Goodbye for Now

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On Sunday May 21, 2017. I completed the goal I’ve worked the last four years to reach. On my big bucket list of lifelong dreams, I was finally able to check this one off. It truly was a beautiful and bittersweet moment. It did not go smoothly, as things rarely do, and by the end of the day I was completely whipped, but I did it!

 

And in the midst of all the ‘lasts’ I still haven’t cried. My last day of classes, my last final, my last asian bowl (ok I almost cried at that one), and my last time time walking on campus as a Luther student. I expected that these things would be emotional and painful for me, but they really weren’t.

Then came the goodbyes.

Goodbye to my professors, goodbye to my mentors, my role models, the lovely people that make my asian bowl, goodbye to my friends. I thought that this would be the time that the tears would start to flow, and yet they didn’t. I have spent the last couple of days wondering why I haven’t been emotional about this whole process. And this is the conclusion I have drawn.

The goodbyes are only temporary for me. I have spent the last four years not just going from class to class only waving at the passersby, I have spent that time building relationships that I fully plan to last me for the next four years and beyond.

The professors that have taught me the many wonderful things I’ve learned in and out of my classes are more than just people who happen to be qualified to teach at this college, they are my mentors and role models in life. You don’t just walk away from people like that, you cherish them, you keep in contact, and you continue that relationship you’ve worked so hard to build.

To the real and true friends I have made in the last four years, know that your friendship was not simply a convenience to me. The goodbyes we said on Sunday will not be the last! We have been through too much and shared too many beautiful memories for that to be so. The love I have for you all surpases time and space. It may not be in person; maybe it’s only a phone call now and then, a skype session, or a snapchat, but we will see each other again and there will be many more goodbyes for us to share.

Maybe this wishful thinking of goodbye only being for now is a little too romantic. Maybe it’s just my way of coping with this change in life. Interpret it how you will, I know that graduating Luther is not the end. What will keep me going is knowing that it’s not a goodbye forever, just a goodbye for now.

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Am I a Sociologist Yet?

We go to college for roughly four years. Some of us go on to another four plus years of school. Some go into the workforce. Some continue their education or work in another country. Some move back to their parent’s house. But when do we really become the person we are working so hard to be? For me that means asking… Am I a sociologist yet?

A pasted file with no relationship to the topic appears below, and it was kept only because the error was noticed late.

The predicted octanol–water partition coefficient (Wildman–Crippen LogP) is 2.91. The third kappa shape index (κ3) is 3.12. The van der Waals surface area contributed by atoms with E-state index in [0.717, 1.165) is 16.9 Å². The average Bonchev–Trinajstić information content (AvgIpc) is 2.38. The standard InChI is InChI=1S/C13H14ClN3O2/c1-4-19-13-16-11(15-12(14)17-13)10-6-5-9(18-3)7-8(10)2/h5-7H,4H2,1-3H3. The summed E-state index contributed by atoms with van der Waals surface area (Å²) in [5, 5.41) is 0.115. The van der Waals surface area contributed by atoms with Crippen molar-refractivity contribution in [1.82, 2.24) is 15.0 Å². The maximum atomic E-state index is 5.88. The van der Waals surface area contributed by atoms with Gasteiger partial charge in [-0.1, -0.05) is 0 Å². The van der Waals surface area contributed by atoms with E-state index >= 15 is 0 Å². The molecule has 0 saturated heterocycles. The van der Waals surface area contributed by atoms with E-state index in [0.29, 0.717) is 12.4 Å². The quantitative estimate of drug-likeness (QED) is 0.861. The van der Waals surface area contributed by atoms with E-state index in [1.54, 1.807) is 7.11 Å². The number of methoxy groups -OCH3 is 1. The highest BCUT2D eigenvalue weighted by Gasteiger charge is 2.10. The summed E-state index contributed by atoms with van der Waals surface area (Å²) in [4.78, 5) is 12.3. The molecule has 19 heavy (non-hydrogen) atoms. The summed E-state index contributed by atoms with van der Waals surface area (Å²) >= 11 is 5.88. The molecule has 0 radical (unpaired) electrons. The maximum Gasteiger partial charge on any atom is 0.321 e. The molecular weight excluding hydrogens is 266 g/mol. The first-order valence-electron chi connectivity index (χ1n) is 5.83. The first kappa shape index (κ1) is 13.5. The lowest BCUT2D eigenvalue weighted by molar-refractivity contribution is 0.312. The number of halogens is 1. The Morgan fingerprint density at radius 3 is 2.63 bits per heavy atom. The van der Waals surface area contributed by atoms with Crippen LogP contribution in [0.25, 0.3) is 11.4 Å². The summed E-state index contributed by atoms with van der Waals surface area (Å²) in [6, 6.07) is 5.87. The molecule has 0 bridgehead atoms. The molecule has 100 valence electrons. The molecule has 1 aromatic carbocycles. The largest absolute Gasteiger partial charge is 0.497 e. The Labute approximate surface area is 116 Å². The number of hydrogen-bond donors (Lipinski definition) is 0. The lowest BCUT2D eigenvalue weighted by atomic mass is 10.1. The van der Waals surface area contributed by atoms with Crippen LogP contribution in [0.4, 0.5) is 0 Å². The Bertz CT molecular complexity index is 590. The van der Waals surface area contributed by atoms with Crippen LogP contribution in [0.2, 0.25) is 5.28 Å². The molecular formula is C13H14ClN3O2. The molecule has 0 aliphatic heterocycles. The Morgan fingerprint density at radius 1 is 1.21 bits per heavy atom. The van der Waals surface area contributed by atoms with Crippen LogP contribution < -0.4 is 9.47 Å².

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When I was a kid I wanted to be a singer, a marine biologist, a counselor, a dog walker and probably a million other things. Now, my goal is to be a sociologist. This is what I have spent the last four years of my life focusing on, but now I fear that I won’t know it when I get there I’m sure (and not-so-secretly hope) that I’m not the only person facing this existential crisis right now!

However, last Friday I think I saw a glimmer of hope. On April 28th, a group of sociology students and professors headed to Dubuque Iowa to present research at the Iowa Sociological Association. I was able to spend the day hearing a variety of presentations on an array of topics in the area of sociology; including homosexuality in churches, the glass ceiling for women working in academics, and the effects of labeling theory concerning drugs, sex work, and more. I also was able to present my senior paper through a program evaluation of a midwest prisoner reentry facility. These topics sparked brilliant conversation between all the sociologists (so everyone) in the room.

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Here, I really felt like a sociologist. I was surrounded by people who aligned with what I was talking about and shared my same passion and enthusiasm. I could say that I want to work in a halfway house or in prisoner reentry and I didn’t feel the pressure to explain or justify my decision. Being approached by individuals asking questions after my presentation reaffirmed the importance of the research I have spent months working on.

20170501_140935 (1)I don’t have a diploma (yet) and I haven’t officially started working in the field but in this moment, I really feel like I’m doing what I’ve been working towards for what feels like eternity. Maybe I’ve been a sociologist for longer than I thought. Maybe I’m not quite there yet. Maybe I never will. If someone has the answers I’m all ears! Until then, I’ll just keep surrounding myself with the people and places that challenge me to keep stepping towards whatever a ‘sociologist’ is, in hopes that one day I’ll get there!